Matt Barr created a 'basic' skill for acting

Matt Barr created a ‘basic’ skill for acting

If you happen to check into a hotel where Matt Barr is staying, while filming his latest project, chances are you’ll see him running around the parking lot. The ‘Blood & Treasure’ and ‘Walker: Independence’ star will find a way to stay active even with the busiest of schedules. So M&F caught up with the main man to find out why the 38-year-old actor is still in demand. for those who expose shirtless scenes, how he approaches workouts, and whether or not he’d be up for the ultimate challenge of getting into superhero shape.

You grew up in Dallas, with a football coach for a father (Mike Barr coached at Purdue and Southern Methodist universities). So, you must have been introduced to training from an early age?

Highligths. Of course, having a soccer coach for dad. We were doing exercises when we were probably 2 and a half years old. When I was a child, I remember my father throwing a ball and asking me to catch it with my left hand and then my right hand. They were little athletic exercises!

As a committed artist, you have changed your figure to suit different roles during your career. How did you come up with a strategy to add muscle, for example?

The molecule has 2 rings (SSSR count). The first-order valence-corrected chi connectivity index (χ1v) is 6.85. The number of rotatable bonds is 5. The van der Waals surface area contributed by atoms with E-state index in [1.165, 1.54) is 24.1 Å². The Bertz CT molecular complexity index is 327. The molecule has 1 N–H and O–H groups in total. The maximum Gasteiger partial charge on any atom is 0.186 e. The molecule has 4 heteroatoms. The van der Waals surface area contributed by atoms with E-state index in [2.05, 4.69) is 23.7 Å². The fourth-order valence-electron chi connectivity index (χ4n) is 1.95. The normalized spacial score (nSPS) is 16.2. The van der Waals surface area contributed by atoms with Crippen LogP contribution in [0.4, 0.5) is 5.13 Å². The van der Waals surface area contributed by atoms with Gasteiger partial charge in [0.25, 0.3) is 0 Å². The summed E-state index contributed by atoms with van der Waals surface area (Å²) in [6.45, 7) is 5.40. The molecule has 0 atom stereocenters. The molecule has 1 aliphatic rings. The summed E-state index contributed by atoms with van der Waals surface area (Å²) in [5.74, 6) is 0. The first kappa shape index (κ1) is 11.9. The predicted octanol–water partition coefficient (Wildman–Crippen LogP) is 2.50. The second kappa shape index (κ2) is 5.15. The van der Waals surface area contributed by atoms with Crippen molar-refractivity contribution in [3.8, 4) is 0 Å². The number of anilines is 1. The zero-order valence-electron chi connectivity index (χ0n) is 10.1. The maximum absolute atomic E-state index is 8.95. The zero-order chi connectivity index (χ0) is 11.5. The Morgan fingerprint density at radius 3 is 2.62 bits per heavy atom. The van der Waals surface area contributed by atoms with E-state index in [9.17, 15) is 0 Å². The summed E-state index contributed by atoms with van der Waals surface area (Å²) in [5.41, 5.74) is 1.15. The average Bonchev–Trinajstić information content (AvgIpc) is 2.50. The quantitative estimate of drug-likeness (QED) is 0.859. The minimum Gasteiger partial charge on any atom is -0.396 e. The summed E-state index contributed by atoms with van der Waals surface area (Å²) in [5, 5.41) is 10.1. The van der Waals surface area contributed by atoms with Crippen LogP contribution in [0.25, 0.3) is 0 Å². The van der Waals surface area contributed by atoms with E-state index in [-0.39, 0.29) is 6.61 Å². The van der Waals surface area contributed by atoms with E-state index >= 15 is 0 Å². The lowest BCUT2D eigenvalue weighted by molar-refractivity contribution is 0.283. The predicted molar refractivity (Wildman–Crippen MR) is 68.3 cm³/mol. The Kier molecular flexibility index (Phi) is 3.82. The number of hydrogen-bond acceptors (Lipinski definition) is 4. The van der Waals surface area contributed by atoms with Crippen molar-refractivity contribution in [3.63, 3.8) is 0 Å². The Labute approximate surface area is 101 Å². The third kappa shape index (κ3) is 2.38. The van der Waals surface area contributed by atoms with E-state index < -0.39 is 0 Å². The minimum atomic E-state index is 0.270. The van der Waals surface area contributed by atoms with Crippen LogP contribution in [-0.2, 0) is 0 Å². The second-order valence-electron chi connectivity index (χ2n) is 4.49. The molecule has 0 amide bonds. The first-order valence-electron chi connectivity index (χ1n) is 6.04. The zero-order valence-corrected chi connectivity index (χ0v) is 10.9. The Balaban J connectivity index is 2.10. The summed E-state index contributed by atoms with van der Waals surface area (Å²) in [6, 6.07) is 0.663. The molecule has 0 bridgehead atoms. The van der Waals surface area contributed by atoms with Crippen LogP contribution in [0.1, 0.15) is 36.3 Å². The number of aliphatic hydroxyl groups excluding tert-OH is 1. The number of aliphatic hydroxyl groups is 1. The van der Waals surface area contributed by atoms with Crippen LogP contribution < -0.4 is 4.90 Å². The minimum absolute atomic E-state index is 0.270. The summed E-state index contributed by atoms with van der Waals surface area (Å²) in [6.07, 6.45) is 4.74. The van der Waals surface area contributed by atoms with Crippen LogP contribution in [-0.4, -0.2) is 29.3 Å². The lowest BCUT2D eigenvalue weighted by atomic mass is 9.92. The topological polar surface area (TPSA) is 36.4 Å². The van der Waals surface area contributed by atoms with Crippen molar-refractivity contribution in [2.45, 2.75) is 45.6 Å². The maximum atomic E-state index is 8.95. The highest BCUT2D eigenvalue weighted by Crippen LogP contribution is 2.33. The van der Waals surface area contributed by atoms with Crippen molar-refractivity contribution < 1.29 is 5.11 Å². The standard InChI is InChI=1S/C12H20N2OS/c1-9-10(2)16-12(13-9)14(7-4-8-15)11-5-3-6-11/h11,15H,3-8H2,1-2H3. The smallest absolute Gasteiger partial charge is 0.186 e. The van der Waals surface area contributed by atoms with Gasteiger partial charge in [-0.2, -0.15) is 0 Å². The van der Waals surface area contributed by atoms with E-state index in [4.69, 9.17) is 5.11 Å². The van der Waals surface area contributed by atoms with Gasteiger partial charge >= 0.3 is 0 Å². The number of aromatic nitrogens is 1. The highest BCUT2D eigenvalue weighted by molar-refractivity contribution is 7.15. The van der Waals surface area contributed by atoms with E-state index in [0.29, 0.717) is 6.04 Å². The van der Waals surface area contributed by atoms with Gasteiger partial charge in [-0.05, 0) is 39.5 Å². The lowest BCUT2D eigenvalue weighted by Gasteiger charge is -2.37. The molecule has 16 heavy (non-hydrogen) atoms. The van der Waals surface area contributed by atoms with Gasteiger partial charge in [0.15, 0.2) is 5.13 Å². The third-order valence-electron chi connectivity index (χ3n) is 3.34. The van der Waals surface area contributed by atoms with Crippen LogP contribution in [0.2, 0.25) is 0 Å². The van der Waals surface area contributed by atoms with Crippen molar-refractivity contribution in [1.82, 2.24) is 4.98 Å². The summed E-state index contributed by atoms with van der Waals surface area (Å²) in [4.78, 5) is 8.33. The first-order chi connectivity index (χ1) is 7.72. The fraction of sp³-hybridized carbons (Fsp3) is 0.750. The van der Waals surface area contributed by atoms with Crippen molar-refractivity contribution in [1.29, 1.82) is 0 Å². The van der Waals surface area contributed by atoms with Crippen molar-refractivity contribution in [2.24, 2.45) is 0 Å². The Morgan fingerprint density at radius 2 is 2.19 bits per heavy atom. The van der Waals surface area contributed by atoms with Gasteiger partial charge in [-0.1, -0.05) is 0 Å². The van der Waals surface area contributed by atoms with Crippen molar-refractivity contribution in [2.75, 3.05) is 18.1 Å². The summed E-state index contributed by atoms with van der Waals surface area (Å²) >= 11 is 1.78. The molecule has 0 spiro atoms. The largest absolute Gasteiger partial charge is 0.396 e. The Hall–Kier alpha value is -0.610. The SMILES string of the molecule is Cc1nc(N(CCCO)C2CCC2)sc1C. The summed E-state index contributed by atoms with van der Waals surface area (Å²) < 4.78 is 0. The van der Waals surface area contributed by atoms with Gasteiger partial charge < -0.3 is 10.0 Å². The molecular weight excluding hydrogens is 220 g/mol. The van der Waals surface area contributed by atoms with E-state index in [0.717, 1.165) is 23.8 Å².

The hardest thing for me is gaining volume and a bit of mass. I did that for a few things but never to the point of, like, Thor. He thinks it’s a consumer issue. It’s amazing how many calories you need to eat, and even when you think you’re eating a lot, you need to eat twice as many. You also have to lift heavy weights, and what’s hard for me, as a big runner, you have to cut back on all the cardio. At least I do and it’s hard because I miss the runners high. If I don’t do these things, I will naturally stay pretty skinny.

You have a busy schedule with filming, so it can be difficult to find a regular routine with your diet. How do you approach this?

The only consistency I have is that I will eat the same thing for breakfast. It will be one of two things. It’s either oatmeal with berries or banana with a bit of honey, or I’ll just eat plain scrambled eggs maybe with avocado. Other than that, I really eat whatever I want, but I exercise six days a week, whether it’s cardio or weightlifting. But for me, breakfast has always been very important. For me, this is the foundation of where the whole day takes place.

Throughout your career, you have been asked to take off your shirt in front of the camera. When you know a scene like this is coming up, what goes through your mind? Does it force you to kick your fitness routine into high gear, knowing that those scenes will live forever?

I do [think about things like that]. Maybe obsessively sometimes. I think he lives forever, and I’ve never seen him as a “vain” thing as much as it has to fit the character, you know? It’s just something that I really enjoyed: this challenge of staying in shape. We live in an elevated cinematic world.

What actors did you like to watch when you were a kid?

It was always Mel Gibson, Harrison Ford in “Indiana Jones”, Kevin Costner in “Dancing with Wolves” and, of course, Tom Cruise and Brad Pitt. These are examples of guys who have stayed in incredible shape. They could play a wide range of roles and you really bought them not only as action heroes but also as vulnerable human beings. (embedded)